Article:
The Ashland City Hall building, so familiar to residents paying utilities bills or meeting the mayor, has anchored a corner of the Plaza since 1891.
Before a remodel 100 years ago, the brick building wasn't as wide or deep, yet it held the fire hose brigade, police station, council chambers, mayor's office, recorder's office and the library reading room.
Today, Boy Scouts who visit Mayor John Stromberg delight in seeing the old jail, which is located at the back of the building nearest the park. "When you go into the jail cell, remember to bring the key," advises Stromberg.
About this series
Clues to Ashland's past as a pioneer settlement, mill town, railroad town and arts city are visible in its buildings. Nearly 50 of its structures are listed on the National Park Service's National Register of Historic Places. See a list at www.nps.gov/nr/travel/ashland/sitelist.htm.
To launch this historic tour of Ashland, the Daily Tidings will spotlight buildings around the downtown Plaza, a turn-around where the city began. If you would like to suggest a building to be the focus of the next segment, please email email@example.com.
A brief look back at Ashland
Pre-pioneer times: Shasta Indians inhabit the land
1852: Abel Helman and others arrive, build a sawmill, then later a flour mill on land that is now an entrance to Lithia Park
1871: The post office shortens the town's name from Ashland Mills
1874: Ashland incorporates
1879: Fire destroys Plaza's wooden businesses; brick storefronts emerge
1908: Women's Civic Improvement Club campaigns for a park along Ashland Creek the same year Lithia water is discovered
1935: First performances of what would become the Oregon Shakespeare Festival
1885: George Willard
1886: George Engle
1887: J.W. McCall
1888-89: D.R. Mills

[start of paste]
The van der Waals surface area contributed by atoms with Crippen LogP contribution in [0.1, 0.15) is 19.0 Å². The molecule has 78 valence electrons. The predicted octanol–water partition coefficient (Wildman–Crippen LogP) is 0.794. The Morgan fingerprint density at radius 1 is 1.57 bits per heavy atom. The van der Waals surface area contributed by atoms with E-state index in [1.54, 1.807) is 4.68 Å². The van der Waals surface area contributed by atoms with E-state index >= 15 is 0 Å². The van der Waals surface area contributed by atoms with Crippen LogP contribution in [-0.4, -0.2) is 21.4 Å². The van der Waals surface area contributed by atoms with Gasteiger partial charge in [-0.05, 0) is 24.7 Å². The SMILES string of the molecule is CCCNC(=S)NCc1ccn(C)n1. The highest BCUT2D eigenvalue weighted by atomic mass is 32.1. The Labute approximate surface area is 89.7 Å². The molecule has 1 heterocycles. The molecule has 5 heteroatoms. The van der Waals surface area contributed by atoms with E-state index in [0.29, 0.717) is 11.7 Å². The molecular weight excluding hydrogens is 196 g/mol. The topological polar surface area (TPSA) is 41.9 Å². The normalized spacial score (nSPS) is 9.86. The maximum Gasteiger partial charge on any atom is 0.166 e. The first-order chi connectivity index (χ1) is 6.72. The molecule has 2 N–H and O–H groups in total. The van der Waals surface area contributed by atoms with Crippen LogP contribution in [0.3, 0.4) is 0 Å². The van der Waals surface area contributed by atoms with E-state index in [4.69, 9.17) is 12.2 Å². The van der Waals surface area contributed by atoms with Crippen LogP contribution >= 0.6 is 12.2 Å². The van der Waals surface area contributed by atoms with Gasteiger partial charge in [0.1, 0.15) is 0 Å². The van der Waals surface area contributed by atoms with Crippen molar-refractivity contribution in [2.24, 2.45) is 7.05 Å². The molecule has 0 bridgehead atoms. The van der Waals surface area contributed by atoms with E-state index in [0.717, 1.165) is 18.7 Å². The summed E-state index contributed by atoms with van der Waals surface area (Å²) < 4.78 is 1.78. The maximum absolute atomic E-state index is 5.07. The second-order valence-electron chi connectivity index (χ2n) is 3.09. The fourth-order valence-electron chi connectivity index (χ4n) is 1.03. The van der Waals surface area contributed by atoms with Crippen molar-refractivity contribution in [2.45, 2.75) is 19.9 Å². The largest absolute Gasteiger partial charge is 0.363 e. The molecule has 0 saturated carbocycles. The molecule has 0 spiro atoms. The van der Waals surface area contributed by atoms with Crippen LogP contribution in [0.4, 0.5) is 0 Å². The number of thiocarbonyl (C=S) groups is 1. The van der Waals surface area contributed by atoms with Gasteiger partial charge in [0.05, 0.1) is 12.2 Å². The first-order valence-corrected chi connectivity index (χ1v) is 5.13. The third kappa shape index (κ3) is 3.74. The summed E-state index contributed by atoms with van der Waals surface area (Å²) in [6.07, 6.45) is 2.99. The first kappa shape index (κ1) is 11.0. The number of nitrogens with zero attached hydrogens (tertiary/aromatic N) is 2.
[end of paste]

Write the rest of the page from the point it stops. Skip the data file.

1890: H.C. Hill
1891-92: G.M. Grainger
1893-95: J.R. Casey
1896-98: J.P. Dodge
1899-1900: W.B. Colton
1901: R.P. Neil
1902: D.B. Grant
1903: D.B. Provost
1904-05: H.S. Evans
1906: G.S. Butler
1907: F.H. Carter
1908: W.F. Loomis
1909-10: R.N. Snell
1911-12: R.P. Neil
1913-16: O.H. Johnson
1917-22: C.B. Lamkin
1923-24: C.L. Loomis
1925-26: O.H. Johnson
1927: C.H. Pierce
1928-32: Edward Thornton
1933-48: T.S. Wiley
1949-50: T.S. Williams
1951-53: P.H. Stansbury
1954-68: Richard L. Neill
1969-72: Charles H. McKeen
1973-74: Archie C. Fries
1975-80: Gary Prickett
1981-88: L. Gordon Medaris
1989-99: Catherine Golden
2000-03: Alan DeBoer
2004-07: John Morrison
2008-present: John Stromberg
Employees in the finance department work in a large room outside the former jail. When the steel door is pried open, they can see a block-glass window that once offered a glimmer of hope to prisoners looking for a way out of the cold, damp cell. All natural light was eliminated when the window was blocked off with new construction.
In 1913, city leaders believed it was time to remodel City Hall.
The original building had two tall, arched entrances facing Main Street. Through these bays, police on foot and firemen pulling hose carts, and later riding horse-pulled hose wagons, would roll into action.
The police and fire stations now house administrative offices. "It's too bad the fire pole is gone," says executive secretary Diana Shiplet, standing upstairs on a floor that has sloped for a century, "because it would be an efficient way to exit."
During the remodel, a wooded addition brought the front facade in line with the adjacent building, a hardware store where Martolli's now serves pizzas.
Rectangular windows were installed during the City Hall expansion and the entire structure was covered in stucco and painted. The bell tower, which once rang when city councilmen started their meeting, was dismantled.
Untouched, however, is the Hermann Safe Co. vault, made by a San Francisco-based company that began in 1889. Barbara Christensen, the city's recorder and treasurer, says it's her favorite place inside City Hall. Protected behind the heavy steel door are documents dating from 1854, 20 years before the city incorporated.
A plaque that designates that the original building dates back to 1891 now hangs over a walk-up entrance on North Main Street.
"People used to go up those stairs to see the mayor," says Terry Skibby, 67, an Ashland historian and photographer.
In old clippings from the Ashland Daily Tidings, which started publishing in 1876, Skibby has found grumblings from citizens that the expansion was encroaching on the Plaza, even though the shaded area wasn't as wide as it is now.
Despite the changes, Skibby says that it's rare that a city hall has remained in one place for so long.
That's not the case in many towns," he says. "We're lucky it's still on the Plaza."
Reach reporter Janet Eastman at 541-776-4465 or firstname.lastname@example.org.